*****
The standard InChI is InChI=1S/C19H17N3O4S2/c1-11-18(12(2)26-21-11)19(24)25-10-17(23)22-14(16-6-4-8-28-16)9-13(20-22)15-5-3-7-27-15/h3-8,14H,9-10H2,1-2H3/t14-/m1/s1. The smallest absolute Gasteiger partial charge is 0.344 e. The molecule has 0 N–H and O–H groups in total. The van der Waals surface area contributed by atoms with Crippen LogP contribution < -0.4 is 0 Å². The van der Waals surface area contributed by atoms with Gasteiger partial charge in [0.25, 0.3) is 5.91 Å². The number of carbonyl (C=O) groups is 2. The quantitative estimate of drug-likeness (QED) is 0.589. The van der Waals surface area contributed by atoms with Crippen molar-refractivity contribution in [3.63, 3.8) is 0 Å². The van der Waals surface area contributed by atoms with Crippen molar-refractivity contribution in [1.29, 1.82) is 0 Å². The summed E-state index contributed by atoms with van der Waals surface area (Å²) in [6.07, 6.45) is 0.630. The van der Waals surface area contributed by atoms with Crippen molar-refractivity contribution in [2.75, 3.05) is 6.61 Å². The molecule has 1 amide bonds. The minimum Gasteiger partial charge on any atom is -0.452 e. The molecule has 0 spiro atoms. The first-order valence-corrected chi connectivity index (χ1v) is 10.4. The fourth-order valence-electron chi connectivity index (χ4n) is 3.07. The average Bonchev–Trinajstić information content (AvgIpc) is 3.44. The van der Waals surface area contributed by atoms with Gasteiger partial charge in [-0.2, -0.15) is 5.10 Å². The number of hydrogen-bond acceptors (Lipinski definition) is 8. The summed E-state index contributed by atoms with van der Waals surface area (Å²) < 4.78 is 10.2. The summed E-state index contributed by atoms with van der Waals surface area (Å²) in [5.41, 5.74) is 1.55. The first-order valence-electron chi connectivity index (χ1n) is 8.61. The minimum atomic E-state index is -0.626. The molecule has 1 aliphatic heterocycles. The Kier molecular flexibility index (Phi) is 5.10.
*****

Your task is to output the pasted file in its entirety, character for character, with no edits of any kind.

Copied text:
The standard InChI is InChI=1S/C19H17N3O4S2/c1-11-18(12(2)26-21-11)19(24)25-10-17(23)22-14(16-6-4-8-28-16)9-13(20-22)15-5-3-7-27-15/h3-8,14H,9-10H2,1-2H3/t14-/m1/s1. The smallest absolute Gasteiger partial charge is 0.344 e. The molecule has 0 N–H and O–H groups in total. The van der Waals surface area contributed by atoms with Crippen LogP contribution < -0.4 is 0 Å². The van der Waals surface area contributed by atoms with Gasteiger partial charge in [0.25, 0.3) is 5.91 Å². The number of carbonyl (C=O) groups is 2. The quantitative estimate of drug-likeness (QED) is 0.589. The van der Waals surface area contributed by atoms with Crippen molar-refractivity contribution in [3.63, 3.8) is 0 Å². The van der Waals surface area contributed by atoms with Crippen molar-refractivity contribution in [1.29, 1.82) is 0 Å². The summed E-state index contributed by atoms with van der Waals surface area (Å²) in [6.07, 6.45) is 0.630. The van der Waals surface area contributed by atoms with Crippen molar-refractivity contribution in [2.75, 3.05) is 6.61 Å². The molecule has 1 amide bonds. The minimum Gasteiger partial charge on any atom is -0.452 e. The molecule has 0 spiro atoms. The first-order valence-corrected chi connectivity index (χ1v) is 10.4. The fourth-order valence-electron chi connectivity index (χ4n) is 3.07. The average Bonchev–Trinajstić information content (AvgIpc) is 3.44. The van der Waals surface area contributed by atoms with Gasteiger partial charge in [-0.2, -0.15) is 5.10 Å². The number of hydrogen-bond acceptors (Lipinski definition) is 8. The summed E-state index contributed by atoms with van der Waals surface area (Å²) < 4.78 is 10.2. The summed E-state index contributed by atoms with van der Waals surface area (Å²) in [5.41, 5.74) is 1.55. The first-order valence-electron chi connectivity index (χ1n) is 8.61. The minimum atomic E-state index is -0.626. The molecule has 1 aliphatic heterocycles. The Kier molecular flexibility index (Phi) is 5.10.